Free-mo Endings

Before you ask, I am not giving up Free-mo! This month we are going to take a look at designs for Free-mo ends. These will be very small, short modules that will be the end of the line instead of just a drop-off where the last module ends.

View of end module from above.
End module pictured from below.
View from rear of end module.

Lately, I have had to do a few setups either by myself of with a very limited number of people. With a limited number of modules the layout is setup for more switching and transfer runs than running full size trains. The switching layout is still fun to operate but since we do not have return loops, the end is just an unfinished stub without purpose. I would like to spruce up this look with a couple small end caps that will give a more professional look and maybe provide a couple small matching industries besides.

Exploded view from above.

The end module is designed at 24 inches wide and only 12 inches long. The design has a round fascia. I did this so that there are no sharp edges to catch on and it invites you to walk around it. The weight is kept at a minimum by using 3/4 inch plywood only for the face and the single spine. Circles are cut into the spine to help keep the weight down. The fascia is 1/4 inch “bendable” plywood. To keep the shape I will use 1/4 underlayment at the top and bottom cut into a semi-circle. Deep clamps will be required during setups to reach inside the frame. The top will have a 1/2″ pink foam top bonded to the upper layer of underlayment. I am still debating what options to use for legs. I will test without and adjust from there. I think just one should work and I will clap it from underneath if required.

Exploded view from below.

At only 12 inches deep, the industry should only handle one car at a time. This is not the most prototypical arrangement but with a little imagination we can achieve the feel of a true industry. Possible small married industries could include a simple gravel pit with a single excavator and then the other end module would have a small cement works. It would not be necessary to have the full gravel pit or the full cement works. just the load and unload portions would do. Another possibility is a small grain elevator and a bakery .If the module was expanded a few more inches a medium-sized turntable could be fit into module. Although this is not usually done in the more modern age, it was actually a common practice in the early steam days.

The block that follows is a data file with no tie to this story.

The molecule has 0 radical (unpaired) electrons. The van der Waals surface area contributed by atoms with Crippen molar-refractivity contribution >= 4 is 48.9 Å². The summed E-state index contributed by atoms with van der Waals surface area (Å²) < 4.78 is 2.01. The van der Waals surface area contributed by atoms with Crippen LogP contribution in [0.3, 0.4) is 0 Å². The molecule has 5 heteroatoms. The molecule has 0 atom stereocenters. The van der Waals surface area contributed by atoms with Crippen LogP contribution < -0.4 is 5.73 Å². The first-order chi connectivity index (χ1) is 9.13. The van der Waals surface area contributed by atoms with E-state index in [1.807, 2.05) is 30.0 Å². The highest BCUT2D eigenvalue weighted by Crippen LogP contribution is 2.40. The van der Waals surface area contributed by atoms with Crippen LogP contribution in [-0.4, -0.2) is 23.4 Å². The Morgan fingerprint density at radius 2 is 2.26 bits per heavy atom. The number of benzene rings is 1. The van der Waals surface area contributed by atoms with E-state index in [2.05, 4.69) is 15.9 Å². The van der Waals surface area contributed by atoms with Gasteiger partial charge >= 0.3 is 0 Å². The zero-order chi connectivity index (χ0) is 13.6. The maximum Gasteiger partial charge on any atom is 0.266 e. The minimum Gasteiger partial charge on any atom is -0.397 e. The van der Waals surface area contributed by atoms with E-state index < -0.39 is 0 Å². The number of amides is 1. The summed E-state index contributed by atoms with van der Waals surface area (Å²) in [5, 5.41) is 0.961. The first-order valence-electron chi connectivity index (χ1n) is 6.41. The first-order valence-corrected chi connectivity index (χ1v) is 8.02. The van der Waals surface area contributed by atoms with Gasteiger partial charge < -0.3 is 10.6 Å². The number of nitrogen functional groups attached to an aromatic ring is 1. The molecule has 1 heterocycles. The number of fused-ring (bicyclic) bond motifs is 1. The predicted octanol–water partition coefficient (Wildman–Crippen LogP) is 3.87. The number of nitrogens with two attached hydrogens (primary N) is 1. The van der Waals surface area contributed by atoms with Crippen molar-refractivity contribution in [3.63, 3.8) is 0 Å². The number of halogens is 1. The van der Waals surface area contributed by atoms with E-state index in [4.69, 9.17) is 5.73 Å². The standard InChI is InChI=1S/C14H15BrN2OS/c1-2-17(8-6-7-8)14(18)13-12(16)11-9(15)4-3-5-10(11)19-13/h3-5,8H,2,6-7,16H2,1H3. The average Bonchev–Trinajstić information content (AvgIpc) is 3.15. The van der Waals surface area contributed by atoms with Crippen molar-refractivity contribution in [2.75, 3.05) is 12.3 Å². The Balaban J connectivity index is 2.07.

End view with curved plywood removed.

Other possible scenic effects (without an industry) include abandoned right of way to the point of small trees growing through the tracks just beyond the bumper or other stopping mechanism. A hill with a tunnel that goes nowhere (I have seen this done by others). The number of tragic ways the rails end is only limited to your imagination.

One additional use for these module ends will be for displaying models. When both units are clamped together they will make a very small but nice display area for rolling stock and locomotives. I could even make a small middle module just to give a little running room.

#modelrailroad #modelrailways #train #modeltrains #freemo

Author: Marshall Stull

3 thoughts on “Free-mo Endings

  1. Well, this is an interesting idea. You can’t get much smaller than the tail end of a line or siding. Hmmmm, might have to give it a try.

  2. Here’s some of my ideas:

    A road and/or abandoned grade crossing.
    Track damaged by a storm.
    Newly constructed building.

    You could even make it into a coal trestle in the steam era or other unloading structure for the diesel age.

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